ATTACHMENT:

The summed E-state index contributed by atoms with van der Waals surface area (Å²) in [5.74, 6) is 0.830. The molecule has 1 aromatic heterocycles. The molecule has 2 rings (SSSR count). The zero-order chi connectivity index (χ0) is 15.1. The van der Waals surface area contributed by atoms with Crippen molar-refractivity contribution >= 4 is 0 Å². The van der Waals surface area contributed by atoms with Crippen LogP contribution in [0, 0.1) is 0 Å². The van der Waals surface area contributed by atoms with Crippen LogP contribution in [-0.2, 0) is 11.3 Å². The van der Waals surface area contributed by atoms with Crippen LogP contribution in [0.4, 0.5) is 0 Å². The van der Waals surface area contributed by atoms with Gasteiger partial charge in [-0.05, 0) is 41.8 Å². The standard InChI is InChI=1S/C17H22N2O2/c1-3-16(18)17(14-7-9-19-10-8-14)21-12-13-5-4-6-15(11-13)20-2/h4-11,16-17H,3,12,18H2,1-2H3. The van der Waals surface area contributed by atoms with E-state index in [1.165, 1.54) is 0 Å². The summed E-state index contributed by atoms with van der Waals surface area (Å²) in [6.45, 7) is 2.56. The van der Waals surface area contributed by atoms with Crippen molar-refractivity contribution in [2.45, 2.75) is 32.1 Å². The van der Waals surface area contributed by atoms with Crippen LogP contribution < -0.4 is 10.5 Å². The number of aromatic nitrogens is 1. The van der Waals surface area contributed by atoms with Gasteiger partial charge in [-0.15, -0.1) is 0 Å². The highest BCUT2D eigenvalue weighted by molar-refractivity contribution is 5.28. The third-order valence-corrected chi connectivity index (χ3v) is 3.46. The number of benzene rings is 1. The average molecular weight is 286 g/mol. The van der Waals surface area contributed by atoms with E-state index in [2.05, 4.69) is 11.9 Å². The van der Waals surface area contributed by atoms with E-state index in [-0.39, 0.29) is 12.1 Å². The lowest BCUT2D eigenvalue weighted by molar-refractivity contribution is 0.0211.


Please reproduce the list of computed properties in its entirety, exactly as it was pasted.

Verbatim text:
The summed E-state index contributed by atoms with van der Waals surface area (Å²) in [5.74, 6) is 0.830. The molecule has 1 aromatic heterocycles. The molecule has 2 rings (SSSR count). The zero-order chi connectivity index (χ0) is 15.1. The van der Waals surface area contributed by atoms with Crippen molar-refractivity contribution >= 4 is 0 Å². The van der Waals surface area contributed by atoms with Crippen LogP contribution in [0, 0.1) is 0 Å². The van der Waals surface area contributed by atoms with Crippen LogP contribution in [-0.2, 0) is 11.3 Å². The van der Waals surface area contributed by atoms with Crippen LogP contribution in [0.4, 0.5) is 0 Å². The van der Waals surface area contributed by atoms with Gasteiger partial charge in [-0.05, 0) is 41.8 Å². The standard InChI is InChI=1S/C17H22N2O2/c1-3-16(18)17(14-7-9-19-10-8-14)21-12-13-5-4-6-15(11-13)20-2/h4-11,16-17H,3,12,18H2,1-2H3. The van der Waals surface area contributed by atoms with E-state index in [1.165, 1.54) is 0 Å². The summed E-state index contributed by atoms with van der Waals surface area (Å²) in [6.45, 7) is 2.56. The van der Waals surface area contributed by atoms with Crippen molar-refractivity contribution in [2.45, 2.75) is 32.1 Å². The van der Waals surface area contributed by atoms with Crippen LogP contribution < -0.4 is 10.5 Å². The number of aromatic nitrogens is 1. The van der Waals surface area contributed by atoms with Gasteiger partial charge in [-0.15, -0.1) is 0 Å². The highest BCUT2D eigenvalue weighted by molar-refractivity contribution is 5.28. The third-order valence-corrected chi connectivity index (χ3v) is 3.46. The number of benzene rings is 1. The average molecular weight is 286 g/mol. The van der Waals surface area contributed by atoms with E-state index in [2.05, 4.69) is 11.9 Å². The van der Waals surface area contributed by atoms with E-state index in [-0.39, 0.29) is 12.1 Å². The lowest BCUT2D eigenvalue weighted by molar-refractivity contribution is 0.0211.